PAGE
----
The IceCube Neutrino Observatory

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The IceCube Neutrino Observatory
11/25/13 10:20 AM
28 new neutrinos

Some extremely new developments :

The IceCube Neutrino Observatory, a particle detector buried in the Antarctic ice, is a demonstration of the power of the human passion for discovery, where scientific ingenuity meets technological innovation. Today, nearly 25 years after the pioneering idea of detecting neutrinos in ice, the IceCube Collaboration announces the observation of 28 very high-energy particle events that constitute the first solid evidence for astrophysical neutrinos from cosmic accelerators.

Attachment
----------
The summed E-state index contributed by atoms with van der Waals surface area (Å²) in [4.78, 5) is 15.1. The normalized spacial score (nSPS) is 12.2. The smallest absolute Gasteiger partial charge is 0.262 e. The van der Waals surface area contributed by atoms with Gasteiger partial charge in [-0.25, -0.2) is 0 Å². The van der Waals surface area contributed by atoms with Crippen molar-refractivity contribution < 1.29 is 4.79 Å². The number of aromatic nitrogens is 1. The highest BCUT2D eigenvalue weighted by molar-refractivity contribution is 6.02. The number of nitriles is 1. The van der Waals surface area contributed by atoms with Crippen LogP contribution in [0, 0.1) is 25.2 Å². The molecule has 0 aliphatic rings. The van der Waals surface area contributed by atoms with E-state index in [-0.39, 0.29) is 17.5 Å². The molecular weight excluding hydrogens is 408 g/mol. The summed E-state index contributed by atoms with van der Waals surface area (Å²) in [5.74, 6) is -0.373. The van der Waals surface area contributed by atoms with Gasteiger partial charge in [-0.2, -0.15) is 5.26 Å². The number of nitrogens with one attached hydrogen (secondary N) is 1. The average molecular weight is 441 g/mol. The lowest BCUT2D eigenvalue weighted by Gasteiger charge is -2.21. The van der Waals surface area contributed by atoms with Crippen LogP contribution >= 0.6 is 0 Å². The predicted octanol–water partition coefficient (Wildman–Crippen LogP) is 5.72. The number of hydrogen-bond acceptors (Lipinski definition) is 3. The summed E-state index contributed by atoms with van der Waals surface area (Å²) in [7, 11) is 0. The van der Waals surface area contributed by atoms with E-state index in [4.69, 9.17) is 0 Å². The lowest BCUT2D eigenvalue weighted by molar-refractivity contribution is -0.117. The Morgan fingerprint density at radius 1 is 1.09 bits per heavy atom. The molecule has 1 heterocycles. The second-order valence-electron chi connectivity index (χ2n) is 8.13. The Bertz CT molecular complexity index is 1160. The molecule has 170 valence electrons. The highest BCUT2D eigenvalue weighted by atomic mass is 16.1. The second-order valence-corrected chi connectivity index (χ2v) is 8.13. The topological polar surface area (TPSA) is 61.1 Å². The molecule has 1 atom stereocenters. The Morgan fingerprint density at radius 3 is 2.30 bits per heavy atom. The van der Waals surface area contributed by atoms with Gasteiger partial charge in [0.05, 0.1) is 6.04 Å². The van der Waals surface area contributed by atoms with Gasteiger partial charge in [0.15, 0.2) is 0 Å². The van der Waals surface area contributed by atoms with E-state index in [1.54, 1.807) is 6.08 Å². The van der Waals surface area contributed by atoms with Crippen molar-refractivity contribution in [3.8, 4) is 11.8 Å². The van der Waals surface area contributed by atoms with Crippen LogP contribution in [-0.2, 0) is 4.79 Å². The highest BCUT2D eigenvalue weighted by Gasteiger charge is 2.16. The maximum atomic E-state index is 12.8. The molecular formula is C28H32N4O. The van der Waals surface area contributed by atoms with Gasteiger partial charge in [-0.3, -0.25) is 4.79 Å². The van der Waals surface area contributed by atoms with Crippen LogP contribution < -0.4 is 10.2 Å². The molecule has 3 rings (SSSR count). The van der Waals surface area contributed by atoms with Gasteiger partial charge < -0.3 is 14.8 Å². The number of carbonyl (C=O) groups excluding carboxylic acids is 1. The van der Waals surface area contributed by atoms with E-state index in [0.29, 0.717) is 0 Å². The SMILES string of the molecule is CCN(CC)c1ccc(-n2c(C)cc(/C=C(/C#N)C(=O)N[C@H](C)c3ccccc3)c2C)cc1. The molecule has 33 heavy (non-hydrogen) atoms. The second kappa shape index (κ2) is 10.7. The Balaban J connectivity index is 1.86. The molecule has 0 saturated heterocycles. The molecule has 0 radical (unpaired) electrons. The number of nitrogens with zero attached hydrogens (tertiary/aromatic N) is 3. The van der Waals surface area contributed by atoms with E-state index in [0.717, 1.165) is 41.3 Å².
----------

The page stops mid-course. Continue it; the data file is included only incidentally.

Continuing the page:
“This is the first indication of very high-energy neutrinos coming from outside our solar system, with energies more than one million times those observed in 1987 in connection with a supernova seen in the Large Magellanic Cloud,” says Francis Halzen, principal investigator of IceCube and the Hilldale and Gregory Breit Distinguished Professor of Physics at the University of Wisconsin–Madison. “It is gratifying to finally see what we have been looking for. This is the dawn of a new age of astronomy.” Details of the research appear in an article to be published tomorrow, November 22, in Science.

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ref:icecube project


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